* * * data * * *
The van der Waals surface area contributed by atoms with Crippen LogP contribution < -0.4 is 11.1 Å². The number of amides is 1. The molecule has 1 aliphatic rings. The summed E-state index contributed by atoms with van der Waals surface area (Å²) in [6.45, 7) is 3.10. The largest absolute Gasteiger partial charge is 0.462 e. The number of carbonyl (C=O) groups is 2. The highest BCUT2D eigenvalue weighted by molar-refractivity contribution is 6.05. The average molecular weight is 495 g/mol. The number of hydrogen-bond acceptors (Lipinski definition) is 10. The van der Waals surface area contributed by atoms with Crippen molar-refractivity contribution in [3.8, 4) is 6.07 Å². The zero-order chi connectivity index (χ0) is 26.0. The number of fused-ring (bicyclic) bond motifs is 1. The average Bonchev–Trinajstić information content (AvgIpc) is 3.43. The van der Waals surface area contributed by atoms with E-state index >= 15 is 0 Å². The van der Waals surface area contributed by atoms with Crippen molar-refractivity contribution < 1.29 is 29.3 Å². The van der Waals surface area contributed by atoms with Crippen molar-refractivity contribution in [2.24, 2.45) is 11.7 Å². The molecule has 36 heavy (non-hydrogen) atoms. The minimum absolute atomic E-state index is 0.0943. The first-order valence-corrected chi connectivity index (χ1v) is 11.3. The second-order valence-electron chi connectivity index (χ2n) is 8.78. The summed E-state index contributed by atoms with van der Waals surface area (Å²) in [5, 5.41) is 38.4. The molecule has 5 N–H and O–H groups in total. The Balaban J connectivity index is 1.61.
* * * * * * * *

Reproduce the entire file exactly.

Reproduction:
The van der Waals surface area contributed by atoms with Crippen LogP contribution < -0.4 is 11.1 Å². The number of amides is 1. The molecule has 1 aliphatic rings. The summed E-state index contributed by atoms with van der Waals surface area (Å²) in [6.45, 7) is 3.10. The largest absolute Gasteiger partial charge is 0.462 e. The number of carbonyl (C=O) groups is 2. The highest BCUT2D eigenvalue weighted by molar-refractivity contribution is 6.05. The average molecular weight is 495 g/mol. The number of hydrogen-bond acceptors (Lipinski definition) is 10. The van der Waals surface area contributed by atoms with Crippen molar-refractivity contribution in [3.8, 4) is 6.07 Å². The zero-order chi connectivity index (χ0) is 26.0. The number of fused-ring (bicyclic) bond motifs is 1. The average Bonchev–Trinajstić information content (AvgIpc) is 3.43. The van der Waals surface area contributed by atoms with E-state index >= 15 is 0 Å². The van der Waals surface area contributed by atoms with Crippen molar-refractivity contribution < 1.29 is 29.3 Å². The van der Waals surface area contributed by atoms with Crippen molar-refractivity contribution in [2.24, 2.45) is 11.7 Å². The molecule has 36 heavy (non-hydrogen) atoms. The minimum absolute atomic E-state index is 0.0943. The first-order valence-corrected chi connectivity index (χ1v) is 11.3. The second-order valence-electron chi connectivity index (χ2n) is 8.78. The summed E-state index contributed by atoms with van der Waals surface area (Å²) in [5, 5.41) is 38.4. The molecule has 5 N–H and O–H groups in total. The Balaban J connectivity index is 1.61.